Rent Shop Volunteer Join

Q. Who is Mr. Smarty Plants?

A: There are those who suspect Wildflower Center volunteers are the culpable and capable culprits. Yet, others think staff members play some, albeit small, role. You can torture us with your plant questions, but we will never reveal the Green Guru's secret identity.

Help us grow by giving to the Plant Database Fund or by becoming a member

Did you know you can access the Native Plant Information Network with your web-enabled smartphone?

Share

Ask Mr. Smarty Plants

Ask Mr. Smarty Plants is a free service provided by the staff and volunteers at the Lady Bird Johnson Wildflower Center.

Search Smarty Plants
See a list of all Smarty Plants questions

Please forgive us, but Mr. Smarty Plants has been overwhelmed by a flood of mail and must take a break for awhile to catch up. We hope to be accepting new questions again soon. Thank you!

Need help with plant identification, visit the plant identification page.

 
rate this answer
Not Yet Rated

Thursday - May 31, 2012

From: Bastrop, TX
Region: Southwest
Topic: Invasive Plants, Non-Natives, Pests, Wildflowers
Title: Dandelions in bluebonnets in Bastrop TX
Answered by: Barbara Medford

QUESTION:

I have a 20'x60' front yard area where I planted bluebonnets. It has become horrifically inundated with dandelions. How do I eradicate the dandelions while preserving the bluebonnets ? Thanks for your help.

ANSWER:

The much beloved Lupinus texensis (Texas bluebonnet) is an annual which drops its seeds in late Summer to early Fall. Those seeds lie in the soil until (hopefully) winter rains permit them to wake up and germinate. By January, rosettes are beginning to form and will be followed by blooms in a few weeks.

Taraxacum officinale (common dandelion) is, alas, a perennial with a long, deep taproot. Once it begins to bloom, it keeps on blooming and is very hard to get rid of. The seeds are wind-blown, it does not need pollination and the blooms can turn into seed heads overnight.

Here is an article from wildmanstevebrill.com that is both funny and informative. More informative (and less funny) is this Integrated Pest Management Online article about dandelions. Just to summarize: allow no flower to seed out, grub the root out but note that it can regenerate. From that last article, this extract:

"Spot treatment with glyphosate can control existing dandelion plants, but do not allow the spray or drift to contact desirable plants or injury will result."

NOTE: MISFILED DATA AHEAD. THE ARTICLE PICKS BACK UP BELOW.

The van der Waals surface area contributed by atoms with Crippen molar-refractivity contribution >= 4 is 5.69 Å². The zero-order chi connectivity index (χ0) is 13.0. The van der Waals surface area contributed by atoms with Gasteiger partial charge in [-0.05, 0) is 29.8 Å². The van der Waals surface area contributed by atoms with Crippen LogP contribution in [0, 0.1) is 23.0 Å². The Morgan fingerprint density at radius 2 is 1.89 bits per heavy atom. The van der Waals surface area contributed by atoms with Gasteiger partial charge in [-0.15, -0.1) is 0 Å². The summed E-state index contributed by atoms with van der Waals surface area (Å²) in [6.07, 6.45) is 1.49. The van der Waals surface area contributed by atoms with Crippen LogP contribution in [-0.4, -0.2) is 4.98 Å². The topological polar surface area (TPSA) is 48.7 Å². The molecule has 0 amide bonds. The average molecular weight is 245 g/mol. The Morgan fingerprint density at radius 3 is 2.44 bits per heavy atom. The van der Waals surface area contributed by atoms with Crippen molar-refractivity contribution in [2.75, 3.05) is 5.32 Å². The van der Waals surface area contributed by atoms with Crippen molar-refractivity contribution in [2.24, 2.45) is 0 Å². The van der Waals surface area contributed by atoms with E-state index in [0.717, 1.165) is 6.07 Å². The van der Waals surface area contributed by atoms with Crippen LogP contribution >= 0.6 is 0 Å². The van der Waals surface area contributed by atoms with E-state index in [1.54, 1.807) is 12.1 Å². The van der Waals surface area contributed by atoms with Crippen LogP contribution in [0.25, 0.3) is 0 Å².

We suggest that if you have a real bad-boy root that you get some small disposable sponge paintbrushes, cut off the plant as far down on the root as you can and, within five minutes, use the paintbrush to cover the cut end of the root with the glyphosate before the root can heal over to protect itself.

Beyond that, do your best for the bluebonnets and your worst for the dandelions. Good luck!

 

More Non-Natives Questions

Return to original color of non-native crape myrtles in Henderson, TX
July 17, 2009 - Mr. Smarty Plants, I bought 3 Dynamite Crape Myrtles that were about 3 -4 feet tall (at Lowe's). In the late Spring, I planted 2 of them about 100 feet apart, in full sun, and left the other one in...
view the full question and answer

Fruit fly maggots attacking non-native Grumichama in Lake Worth FL
March 12, 2011 - Dear Mr. Smarty Plants How do I prevent fruit fly maggots from attacking my Grumichama fruit?
view the full question and answer

Plant identification
June 11, 2010 - Dear Mr Smarty Pants.I hope you can help to save my sanity! I am a true believer in using native plantings, having a yard that is 99% native. I hope that fact provides me a little extra credit towar...
view the full question and answer

Non-native creeping fig
February 26, 2009 - I like the creeping fig that covers my brick wall but the roots are very invasive and are choking my rose bushes and other surrounding plants. I spent two days removing the roots and loosening the so...
view the full question and answer

Non-native oleander failing to thrive in Corpus Christi
May 05, 2010 - I live in South Texas (Corpus Christi). My husband planted Red Oleander in partial to full sun about 1 1/2 weeks ago. They are watered by our sprinkler system. They have recently started to bloom, ...
view the full question and answer

Support the Wildflower Center by Donating Online or Becoming a Member today.